Hints of UVA’s rich history can be found in its architecture, its Honor Code and the clothes worn by its student body. Here, we explore the historical progression of fashion trends from the past several decades.

Then: A tradition lasting well into the 1940s mandated that all first-year students wear hats while outdoors. "You don’t have to do it," explained a reminder in a 1921 issue of College Topics. "Absolute freedom of thought and action is one of the boasts of this institution. But you are expected to do it, and it is well to enter into the spirit of any school you attend."

Now: Barbour jackets, North Face fleece and Hunter wellies have taken the place of first-year hats. Students are not required to wear them, but if they don’t, they run a serious fashion risk.

Then: Fancy dress at football games is a tradition from the days when an exclusively male student body only got to see girls once a week. Dates met at pregame lawn picnics in jackets and floor-grazing skirts.

Now: When former head football coach Al Groh (Com ‘66) took the Hoos’ helm in 2003, he encouraged spectators to wear Cavalier gear, creating a unifying "sea of orange" at games. This change caused an uproar among sartorial traditionalists, who protested by forming a Facebook group called "Guys in Ties, Girls in Pearls" of more than 900 members.

Then: In the 1960s, while students at other schools were wearing bell bottoms and long hair, Virginia men continued to maintain UVA tradition by wearing jackets and ties to all events outside their dorm rooms. A Cavalier Daily article from 1967 describes a scandalous breed of student who "went out of [his] way to prove one [could] be grungy even when wearing a coat and tie (e.g., dirty shirt with frayed collar, rancid wheat jeans, and the usual nasty sneakers held together with once-white adhesive tape)." But these men were the exception rather than the rule.

Now: Students today wear leggings and gym shorts to class, flip-flops in the dead of winter and boat shoes without socks.

Then: The advent of the miniskirt coincided with a sharp increase in female enrollment at the University. Between 1967 and 1970, several editorials on the topic of hemlines appeared in the student paper. A writer who’d recently traveled to London gushed over a city filled with "the mini-est of skirts [and] the most exotic flower children." Another wondered whether women at UVA would shop for their school clothes at the local men’s shop, Eljo’s.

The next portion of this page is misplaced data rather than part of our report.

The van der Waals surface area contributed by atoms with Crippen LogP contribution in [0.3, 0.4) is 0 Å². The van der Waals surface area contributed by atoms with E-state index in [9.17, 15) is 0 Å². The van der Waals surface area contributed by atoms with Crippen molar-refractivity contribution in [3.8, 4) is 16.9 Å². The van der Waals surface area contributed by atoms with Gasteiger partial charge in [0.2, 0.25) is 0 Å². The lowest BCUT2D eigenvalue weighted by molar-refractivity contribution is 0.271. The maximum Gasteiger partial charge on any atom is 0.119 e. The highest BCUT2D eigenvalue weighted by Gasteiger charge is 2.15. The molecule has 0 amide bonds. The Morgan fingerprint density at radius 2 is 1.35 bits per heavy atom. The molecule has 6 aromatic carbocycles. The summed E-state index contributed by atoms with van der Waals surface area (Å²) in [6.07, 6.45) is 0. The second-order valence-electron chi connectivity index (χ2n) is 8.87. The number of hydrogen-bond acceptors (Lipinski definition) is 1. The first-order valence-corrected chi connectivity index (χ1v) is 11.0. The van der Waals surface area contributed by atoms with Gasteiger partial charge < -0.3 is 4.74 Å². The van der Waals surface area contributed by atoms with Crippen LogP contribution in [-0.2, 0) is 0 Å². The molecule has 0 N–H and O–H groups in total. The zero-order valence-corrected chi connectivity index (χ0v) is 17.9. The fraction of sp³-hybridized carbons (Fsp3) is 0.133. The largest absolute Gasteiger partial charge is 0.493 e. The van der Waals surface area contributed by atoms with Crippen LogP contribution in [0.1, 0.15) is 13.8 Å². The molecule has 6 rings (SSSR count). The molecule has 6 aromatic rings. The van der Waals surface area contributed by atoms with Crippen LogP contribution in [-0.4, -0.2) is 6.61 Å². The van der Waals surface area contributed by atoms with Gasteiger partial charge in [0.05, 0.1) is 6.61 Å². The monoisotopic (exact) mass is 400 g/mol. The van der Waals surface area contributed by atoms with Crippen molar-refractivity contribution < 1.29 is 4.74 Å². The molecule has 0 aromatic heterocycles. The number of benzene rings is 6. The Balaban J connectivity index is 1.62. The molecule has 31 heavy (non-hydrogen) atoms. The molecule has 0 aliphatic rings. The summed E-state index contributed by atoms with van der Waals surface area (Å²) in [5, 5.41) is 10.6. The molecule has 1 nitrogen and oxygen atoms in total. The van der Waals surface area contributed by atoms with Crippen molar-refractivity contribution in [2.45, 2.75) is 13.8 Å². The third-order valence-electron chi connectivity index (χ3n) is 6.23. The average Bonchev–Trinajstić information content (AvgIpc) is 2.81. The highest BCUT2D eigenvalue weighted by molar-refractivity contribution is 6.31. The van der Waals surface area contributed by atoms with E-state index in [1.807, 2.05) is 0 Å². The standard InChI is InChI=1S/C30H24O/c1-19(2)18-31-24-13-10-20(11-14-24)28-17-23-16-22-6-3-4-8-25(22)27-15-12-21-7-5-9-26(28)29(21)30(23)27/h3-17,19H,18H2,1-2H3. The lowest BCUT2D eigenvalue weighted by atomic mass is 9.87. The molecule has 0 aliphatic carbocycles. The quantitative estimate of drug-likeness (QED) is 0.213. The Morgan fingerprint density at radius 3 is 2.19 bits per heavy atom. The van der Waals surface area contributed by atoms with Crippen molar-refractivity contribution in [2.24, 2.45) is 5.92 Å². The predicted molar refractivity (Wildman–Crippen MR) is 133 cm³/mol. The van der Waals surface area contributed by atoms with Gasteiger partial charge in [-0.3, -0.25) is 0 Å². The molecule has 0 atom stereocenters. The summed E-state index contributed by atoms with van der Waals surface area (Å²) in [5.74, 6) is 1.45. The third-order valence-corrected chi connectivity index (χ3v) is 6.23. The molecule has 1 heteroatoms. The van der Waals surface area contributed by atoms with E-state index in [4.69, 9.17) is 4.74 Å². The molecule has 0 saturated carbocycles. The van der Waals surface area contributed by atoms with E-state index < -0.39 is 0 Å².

Now: On warm weekend nights, Grounds becomes a spectrum of sensible sundresses. Styles tend toward the conservative, full-skirted and comfortable. Metallic Navajo sandals, heels or cowboy boots complete this classic, summery look.

Fashion Shows

FAME—short for Fashion, Artistic and Musical Expression—is the University’s fashion and design club. The organization hosts an annual runway show featuring student designers and models, musical performances and an art gallery. Abby Ciucias (Col ‘12), fourth-year visual arts major and president of FAME, has shown several of her creations in shows over the last two years.

Ciucias acknowledges that students at UVA dress well, but laments the fact that “everyone dresses the same.” It’s a trap even she falls into, she admits: “You see everyone wearing these things and you think, ‘Oh, I should go buy those.’” And it doesn’t take a designer to recognize that UVA is less friendly to fashion experimentation than universities in larger cities.

FAME follows in the footsteps of previous organizations that have brought fashion to the fore at UVA. Following World War II, the Cavalier Ladies, a group of more than 1,000 wives of University veterans, hosted a biannual fashion show for charity. Featured pieces included everything from ball gowns to professional attire.

The October 2011 issue of Glamour magazine includes a six-page fashion spread of UVA students around the Academical Village. Student models wore clothes by Marc Jacobs, Tommy Hilfiger and Prada as well as Cavalier wear socks, T-shirts and ties.